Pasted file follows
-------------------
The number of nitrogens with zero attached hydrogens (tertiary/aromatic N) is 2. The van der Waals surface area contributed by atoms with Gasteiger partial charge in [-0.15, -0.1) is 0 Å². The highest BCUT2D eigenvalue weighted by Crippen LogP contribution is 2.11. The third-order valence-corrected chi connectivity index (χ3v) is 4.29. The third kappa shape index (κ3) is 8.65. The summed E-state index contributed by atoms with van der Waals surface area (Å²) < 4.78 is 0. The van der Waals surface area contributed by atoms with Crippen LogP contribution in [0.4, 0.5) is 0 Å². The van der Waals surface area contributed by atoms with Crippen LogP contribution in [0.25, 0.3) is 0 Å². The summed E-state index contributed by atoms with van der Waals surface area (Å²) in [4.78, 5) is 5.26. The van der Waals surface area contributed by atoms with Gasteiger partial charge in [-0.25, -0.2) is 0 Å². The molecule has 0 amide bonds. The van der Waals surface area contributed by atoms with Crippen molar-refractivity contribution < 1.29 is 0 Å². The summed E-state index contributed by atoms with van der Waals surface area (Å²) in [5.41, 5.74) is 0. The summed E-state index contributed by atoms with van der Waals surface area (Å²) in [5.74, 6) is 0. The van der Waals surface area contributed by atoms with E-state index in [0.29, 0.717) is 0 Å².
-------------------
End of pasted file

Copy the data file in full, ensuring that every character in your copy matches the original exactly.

The number of nitrogens with zero attached hydrogens (tertiary/aromatic N) is 2. The van der Waals surface area contributed by atoms with Gasteiger partial charge in [-0.15, -0.1) is 0 Å². The highest BCUT2D eigenvalue weighted by Crippen LogP contribution is 2.11. The third-order valence-corrected chi connectivity index (χ3v) is 4.29. The third kappa shape index (κ3) is 8.65. The summed E-state index contributed by atoms with van der Waals surface area (Å²) < 4.78 is 0. The van der Waals surface area contributed by atoms with Crippen LogP contribution in [0.4, 0.5) is 0 Å². The van der Waals surface area contributed by atoms with Crippen LogP contribution in [0.25, 0.3) is 0 Å². The summed E-state index contributed by atoms with van der Waals surface area (Å²) in [4.78, 5) is 5.26. The van der Waals surface area contributed by atoms with Gasteiger partial charge in [-0.25, -0.2) is 0 Å². The molecule has 0 amide bonds. The van der Waals surface area contributed by atoms with Crippen molar-refractivity contribution < 1.29 is 0 Å². The summed E-state index contributed by atoms with van der Waals surface area (Å²) in [5.41, 5.74) is 0. The summed E-state index contributed by atoms with van der Waals surface area (Å²) in [5.74, 6) is 0. The van der Waals surface area contributed by atoms with E-state index in [0.29, 0.717) is 0 Å².